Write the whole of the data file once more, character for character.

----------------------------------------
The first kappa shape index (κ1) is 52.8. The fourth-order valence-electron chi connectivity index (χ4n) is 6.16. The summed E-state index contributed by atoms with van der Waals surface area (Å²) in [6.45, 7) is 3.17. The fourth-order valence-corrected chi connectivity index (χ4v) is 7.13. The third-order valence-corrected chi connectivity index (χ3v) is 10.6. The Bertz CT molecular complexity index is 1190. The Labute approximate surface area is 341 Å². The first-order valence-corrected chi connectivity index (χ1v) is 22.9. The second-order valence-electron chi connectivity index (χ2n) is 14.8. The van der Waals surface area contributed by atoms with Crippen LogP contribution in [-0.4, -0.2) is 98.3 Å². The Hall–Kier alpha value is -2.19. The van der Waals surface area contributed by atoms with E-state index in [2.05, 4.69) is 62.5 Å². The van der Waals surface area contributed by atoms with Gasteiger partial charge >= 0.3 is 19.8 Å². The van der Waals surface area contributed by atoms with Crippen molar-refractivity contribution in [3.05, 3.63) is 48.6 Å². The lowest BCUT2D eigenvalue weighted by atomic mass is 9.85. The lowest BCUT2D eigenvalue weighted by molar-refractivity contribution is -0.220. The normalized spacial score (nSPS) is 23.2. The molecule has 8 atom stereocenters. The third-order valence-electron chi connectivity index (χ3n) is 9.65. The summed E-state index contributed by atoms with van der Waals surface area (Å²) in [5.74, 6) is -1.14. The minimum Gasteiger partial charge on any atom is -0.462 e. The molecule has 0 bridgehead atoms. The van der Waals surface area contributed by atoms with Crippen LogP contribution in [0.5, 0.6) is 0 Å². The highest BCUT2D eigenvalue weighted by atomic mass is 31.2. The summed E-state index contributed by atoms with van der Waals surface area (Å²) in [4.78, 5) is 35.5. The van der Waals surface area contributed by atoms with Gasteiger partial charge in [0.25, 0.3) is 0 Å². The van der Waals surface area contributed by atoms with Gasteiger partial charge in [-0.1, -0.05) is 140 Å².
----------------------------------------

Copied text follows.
The first kappa shape index (κ1) is 52.8. The fourth-order valence-electron chi connectivity index (χ4n) is 6.16. The summed E-state index contributed by atoms with van der Waals surface area (Å²) in [6.45, 7) is 3.17. The fourth-order valence-corrected chi connectivity index (χ4v) is 7.13. The third-order valence-corrected chi connectivity index (χ3v) is 10.6. The Bertz CT molecular complexity index is 1190. The Labute approximate surface area is 341 Å². The first-order valence-corrected chi connectivity index (χ1v) is 22.9. The second-order valence-electron chi connectivity index (χ2n) is 14.8. The van der Waals surface area contributed by atoms with Crippen LogP contribution in [-0.4, -0.2) is 98.3 Å². The Hall–Kier alpha value is -2.19. The van der Waals surface area contributed by atoms with E-state index in [2.05, 4.69) is 62.5 Å². The van der Waals surface area contributed by atoms with Gasteiger partial charge >= 0.3 is 19.8 Å². The van der Waals surface area contributed by atoms with Crippen molar-refractivity contribution in [3.05, 3.63) is 48.6 Å². The lowest BCUT2D eigenvalue weighted by atomic mass is 9.85. The lowest BCUT2D eigenvalue weighted by molar-refractivity contribution is -0.220. The normalized spacial score (nSPS) is 23.2. The molecule has 8 atom stereocenters. The third-order valence-electron chi connectivity index (χ3n) is 9.65. The summed E-state index contributed by atoms with van der Waals surface area (Å²) in [5.74, 6) is -1.14. The minimum Gasteiger partial charge on any atom is -0.462 e. The molecule has 0 bridgehead atoms. The van der Waals surface area contributed by atoms with Crippen LogP contribution in [0.5, 0.6) is 0 Å². The highest BCUT2D eigenvalue weighted by atomic mass is 31.2. The summed E-state index contributed by atoms with van der Waals surface area (Å²) in [4.78, 5) is 35.5. The van der Waals surface area contributed by atoms with Gasteiger partial charge in [0.25, 0.3) is 0 Å². The van der Waals surface area contributed by atoms with Gasteiger partial charge in [-0.1, -0.05) is 140 Å².